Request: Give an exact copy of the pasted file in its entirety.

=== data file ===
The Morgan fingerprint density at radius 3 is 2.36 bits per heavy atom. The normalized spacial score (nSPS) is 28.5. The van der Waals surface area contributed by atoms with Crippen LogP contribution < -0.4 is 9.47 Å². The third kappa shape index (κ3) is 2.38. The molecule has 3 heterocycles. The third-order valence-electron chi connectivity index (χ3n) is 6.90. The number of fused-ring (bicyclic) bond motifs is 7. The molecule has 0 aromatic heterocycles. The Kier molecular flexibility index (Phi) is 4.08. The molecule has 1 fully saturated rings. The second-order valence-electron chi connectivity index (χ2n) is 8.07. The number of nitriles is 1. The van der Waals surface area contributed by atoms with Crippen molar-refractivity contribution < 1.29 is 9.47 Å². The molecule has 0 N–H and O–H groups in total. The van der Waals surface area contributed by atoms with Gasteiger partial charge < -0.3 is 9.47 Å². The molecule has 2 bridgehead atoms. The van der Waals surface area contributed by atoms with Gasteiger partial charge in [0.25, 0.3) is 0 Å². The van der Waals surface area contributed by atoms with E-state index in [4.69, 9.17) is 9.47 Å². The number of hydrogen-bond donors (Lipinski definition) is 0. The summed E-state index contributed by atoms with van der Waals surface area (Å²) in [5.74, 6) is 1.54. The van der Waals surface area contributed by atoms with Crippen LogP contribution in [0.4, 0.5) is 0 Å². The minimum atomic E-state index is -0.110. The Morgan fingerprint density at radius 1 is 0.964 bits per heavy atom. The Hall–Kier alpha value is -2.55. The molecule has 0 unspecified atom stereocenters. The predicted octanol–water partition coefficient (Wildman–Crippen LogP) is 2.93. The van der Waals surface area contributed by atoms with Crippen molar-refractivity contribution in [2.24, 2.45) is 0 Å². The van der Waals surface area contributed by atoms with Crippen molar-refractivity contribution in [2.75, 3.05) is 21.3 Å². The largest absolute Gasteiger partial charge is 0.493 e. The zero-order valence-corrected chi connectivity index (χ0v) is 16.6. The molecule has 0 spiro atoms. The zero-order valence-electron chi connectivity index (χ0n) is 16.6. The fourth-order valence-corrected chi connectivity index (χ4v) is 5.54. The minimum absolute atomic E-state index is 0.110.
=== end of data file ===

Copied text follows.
The Morgan fingerprint density at radius 3 is 2.36 bits per heavy atom. The normalized spacial score (nSPS) is 28.5. The van der Waals surface area contributed by atoms with Crippen LogP contribution < -0.4 is 9.47 Å². The third kappa shape index (κ3) is 2.38. The molecule has 3 heterocycles. The third-order valence-electron chi connectivity index (χ3n) is 6.90. The number of fused-ring (bicyclic) bond motifs is 7. The molecule has 0 aromatic heterocycles. The Kier molecular flexibility index (Phi) is 4.08. The molecule has 1 fully saturated rings. The second-order valence-electron chi connectivity index (χ2n) is 8.07. The number of nitriles is 1. The van der Waals surface area contributed by atoms with Crippen molar-refractivity contribution < 1.29 is 9.47 Å². The molecule has 0 N–H and O–H groups in total. The van der Waals surface area contributed by atoms with Gasteiger partial charge < -0.3 is 9.47 Å². The molecule has 2 bridgehead atoms. The van der Waals surface area contributed by atoms with Gasteiger partial charge in [0.25, 0.3) is 0 Å². The van der Waals surface area contributed by atoms with E-state index in [4.69, 9.17) is 9.47 Å². The number of hydrogen-bond donors (Lipinski definition) is 0. The summed E-state index contributed by atoms with van der Waals surface area (Å²) in [5.74, 6) is 1.54. The van der Waals surface area contributed by atoms with Crippen LogP contribution in [0.4, 0.5) is 0 Å². The minimum atomic E-state index is -0.110. The Morgan fingerprint density at radius 1 is 0.964 bits per heavy atom. The Hall–Kier alpha value is -2.55. The molecule has 0 unspecified atom stereocenters. The predicted octanol–water partition coefficient (Wildman–Crippen LogP) is 2.93. The van der Waals surface area contributed by atoms with Crippen molar-refractivity contribution in [2.24, 2.45) is 0 Å². The van der Waals surface area contributed by atoms with Crippen molar-refractivity contribution in [2.75, 3.05) is 21.3 Å². The largest absolute Gasteiger partial charge is 0.493 e. The zero-order valence-corrected chi connectivity index (χ0v) is 16.6. The molecule has 0 spiro atoms. The zero-order valence-electron chi connectivity index (χ0n) is 16.6. The fourth-order valence-corrected chi connectivity index (χ4v) is 5.54. The minimum absolute atomic E-state index is 0.110.